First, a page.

By facing up to changes in dining trends and using new tactics such as influencer marketing, Stella is refreshing its brand to take advantage of cultural shifts.
Switching target audiences.
Having first launched Slurpee in 1966, 7-Eleven felt it was time to rebrand its frozen drink once again. This time, the aim was to connect more closely with young audiences while still retaining its trademark nostalgic feel.
Taking insights from its customer research panel ‘The Brainfreeze Collective’, 7-Eleven launched its ‘Anything Goes’ campaign. Embracing ‘eccentric colours and eclectic vibes’, the creative emphasises the importance of self-expression, a belief that’s at the heart of the Gen Z audience’s approach to life.
By recognising its competitive vulnerabilities and tackling them head-on, the drinks brand has secured its future while keeping its unique character front and centre.
Standing up for the planet.
Far from the accusations of greenwashing levelled at some global fashion houses, Levi’s started taking a stand against fast fashion as early as 2013. Committing to using only sustainable cotton in their products by 2025, they also worked to change customer perceptions with their 2021 Buy Better, Wear Longer campaign.
Throwing itself in the face of consumer culture, the jeans maker encouraged its buyers to take a more conscious approach to their purchases. Now one of the top performers in the Circular Fashion Index, its products continue to focus on durability and recyclability.
Having boldly taken on its own environmental record, Levis hasn’t just stood out from competitors and transformed their operations, but exposed key vulnerabilities in the fashion industry’s sustainability.
How can your business benefit from embracing its brand vulnerability?
If your business’s brand performance is uncertain, the last step you’ll want to take is one into the unknown. With the right strategy, approach and a sprinkle of confidence, it is possible for businesses of any size or industry to transform their brand through vulnerability.
Being creative means exposing a vulnerable part of your brand. It means being open and expressing your brand personality in a way that is most natural to your business. Whether that’s writing a social media post, reimagining a website to be distinctive and unexpected or creating a campaign that breaks the internet.
By being brave enough to take the leap into your brand vulnerabilities and aiming to be the first in your field, you can truly start to express what your business stands for. A move which will certainly capture your target audience’s attention.
Instead of wrapping your brand up in bubble wrap and avoiding conversation, it’s the new norm to engage openly and honestly with your audience. This may mean saying the unsayable, speaking out against a status quo that doesn’t work or talking to your customers in a bolder, braver way.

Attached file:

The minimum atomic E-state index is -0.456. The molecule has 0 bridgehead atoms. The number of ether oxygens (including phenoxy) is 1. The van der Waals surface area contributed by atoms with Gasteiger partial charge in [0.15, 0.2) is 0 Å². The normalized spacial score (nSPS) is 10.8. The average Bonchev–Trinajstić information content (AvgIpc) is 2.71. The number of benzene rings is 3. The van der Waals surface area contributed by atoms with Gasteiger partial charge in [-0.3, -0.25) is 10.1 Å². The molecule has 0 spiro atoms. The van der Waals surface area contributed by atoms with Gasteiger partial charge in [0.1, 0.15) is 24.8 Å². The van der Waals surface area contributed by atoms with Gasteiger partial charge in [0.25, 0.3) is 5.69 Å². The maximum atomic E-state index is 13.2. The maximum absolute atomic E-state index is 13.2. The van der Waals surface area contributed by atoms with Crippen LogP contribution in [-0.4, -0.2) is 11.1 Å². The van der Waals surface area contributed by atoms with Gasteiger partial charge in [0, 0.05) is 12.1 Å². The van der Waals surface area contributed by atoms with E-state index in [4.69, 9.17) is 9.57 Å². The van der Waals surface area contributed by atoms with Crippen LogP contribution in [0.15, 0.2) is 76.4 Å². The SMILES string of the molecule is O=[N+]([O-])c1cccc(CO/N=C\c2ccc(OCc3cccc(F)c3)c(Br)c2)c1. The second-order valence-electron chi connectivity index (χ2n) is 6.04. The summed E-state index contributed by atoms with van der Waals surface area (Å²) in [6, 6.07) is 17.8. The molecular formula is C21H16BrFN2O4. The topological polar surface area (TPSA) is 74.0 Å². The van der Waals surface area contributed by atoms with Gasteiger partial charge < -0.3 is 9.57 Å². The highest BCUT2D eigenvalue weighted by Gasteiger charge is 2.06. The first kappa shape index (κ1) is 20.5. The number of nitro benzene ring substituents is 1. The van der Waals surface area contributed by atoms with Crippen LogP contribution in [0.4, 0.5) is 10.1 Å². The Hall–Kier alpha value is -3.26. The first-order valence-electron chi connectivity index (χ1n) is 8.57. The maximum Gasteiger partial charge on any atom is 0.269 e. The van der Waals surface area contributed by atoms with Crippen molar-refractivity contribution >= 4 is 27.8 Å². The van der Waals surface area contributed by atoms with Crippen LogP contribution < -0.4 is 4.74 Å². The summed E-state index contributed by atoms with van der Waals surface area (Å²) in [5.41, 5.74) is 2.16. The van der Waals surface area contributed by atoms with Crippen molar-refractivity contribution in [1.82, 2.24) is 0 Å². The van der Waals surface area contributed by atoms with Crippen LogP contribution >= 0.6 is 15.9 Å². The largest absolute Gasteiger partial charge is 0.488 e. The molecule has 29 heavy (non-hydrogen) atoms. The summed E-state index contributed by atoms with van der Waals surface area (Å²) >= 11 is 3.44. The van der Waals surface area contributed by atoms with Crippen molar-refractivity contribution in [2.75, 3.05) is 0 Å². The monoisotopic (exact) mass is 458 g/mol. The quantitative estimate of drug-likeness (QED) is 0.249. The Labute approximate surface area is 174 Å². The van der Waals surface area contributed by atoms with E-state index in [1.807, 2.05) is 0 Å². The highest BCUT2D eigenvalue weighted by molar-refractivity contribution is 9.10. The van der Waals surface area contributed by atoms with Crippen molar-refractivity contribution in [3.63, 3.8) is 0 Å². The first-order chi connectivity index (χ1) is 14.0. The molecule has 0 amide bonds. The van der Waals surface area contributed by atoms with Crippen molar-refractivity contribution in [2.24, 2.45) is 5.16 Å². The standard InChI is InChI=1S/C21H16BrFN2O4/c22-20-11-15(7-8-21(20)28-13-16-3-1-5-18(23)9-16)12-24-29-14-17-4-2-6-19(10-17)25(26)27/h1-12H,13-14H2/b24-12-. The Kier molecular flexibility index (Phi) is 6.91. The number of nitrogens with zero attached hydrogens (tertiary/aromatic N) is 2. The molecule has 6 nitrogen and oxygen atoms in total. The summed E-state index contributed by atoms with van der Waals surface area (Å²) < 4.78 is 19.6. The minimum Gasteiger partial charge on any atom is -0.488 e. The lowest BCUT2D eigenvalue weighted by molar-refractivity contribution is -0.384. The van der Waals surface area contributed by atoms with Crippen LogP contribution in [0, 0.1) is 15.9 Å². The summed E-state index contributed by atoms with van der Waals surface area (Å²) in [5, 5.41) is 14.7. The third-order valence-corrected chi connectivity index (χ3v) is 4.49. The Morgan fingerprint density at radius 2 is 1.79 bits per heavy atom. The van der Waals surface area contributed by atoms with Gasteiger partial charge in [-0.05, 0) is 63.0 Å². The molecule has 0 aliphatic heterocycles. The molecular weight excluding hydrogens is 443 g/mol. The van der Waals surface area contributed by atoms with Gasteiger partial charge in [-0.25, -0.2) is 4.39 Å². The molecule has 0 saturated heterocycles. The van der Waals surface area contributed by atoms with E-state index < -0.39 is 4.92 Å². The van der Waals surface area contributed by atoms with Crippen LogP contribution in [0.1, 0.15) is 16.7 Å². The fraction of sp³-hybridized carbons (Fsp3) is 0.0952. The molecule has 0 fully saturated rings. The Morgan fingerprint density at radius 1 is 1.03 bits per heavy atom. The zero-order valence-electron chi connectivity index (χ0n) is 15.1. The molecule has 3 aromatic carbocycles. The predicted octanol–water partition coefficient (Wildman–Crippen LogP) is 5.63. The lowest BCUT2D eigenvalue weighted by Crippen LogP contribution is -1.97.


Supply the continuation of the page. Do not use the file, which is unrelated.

Throw out your social media scheduling, blog calendars and campaign plans to prioritise action over planning. You’re not always going to get it right, but as long as you strive for what’s true to your brand rather than what’s perfect, you won’t be heading down the wrong path (your customer or client wants honesty, after all).
In a world of fake news and social media personas, more customers are looking to connect with brands that show their human side. This means being as open about the bad as the good parts of your business.
By showing your vulnerable side, owning up to mistakes and fixing what you got wrong, you’ll show your audience you’re just like them. This will help you build trust and make you stand out against competitors who’d rather filter than face up to their vulnerabilities.
Though embracing brand vulnerability will open up new opportunities to grow your business, it doesn’t mean it won’t be tough.
A great place to begin the process is by analysing and reviewing your customer data, this will enable you to extract key insights to build upon. You can read more about the process we apply when working with clients to analyse data and insights, click here
Before starting this process, it’s important to have experienced people you trust at your side to help.
Find out how our team can support your business to embrace its vulnerabilities and transform your brand in a positive, forward-facing way. Give us a call on 01926 754038 or, drop us an email at email@example.com and one of the team will be in touch for an informal chat.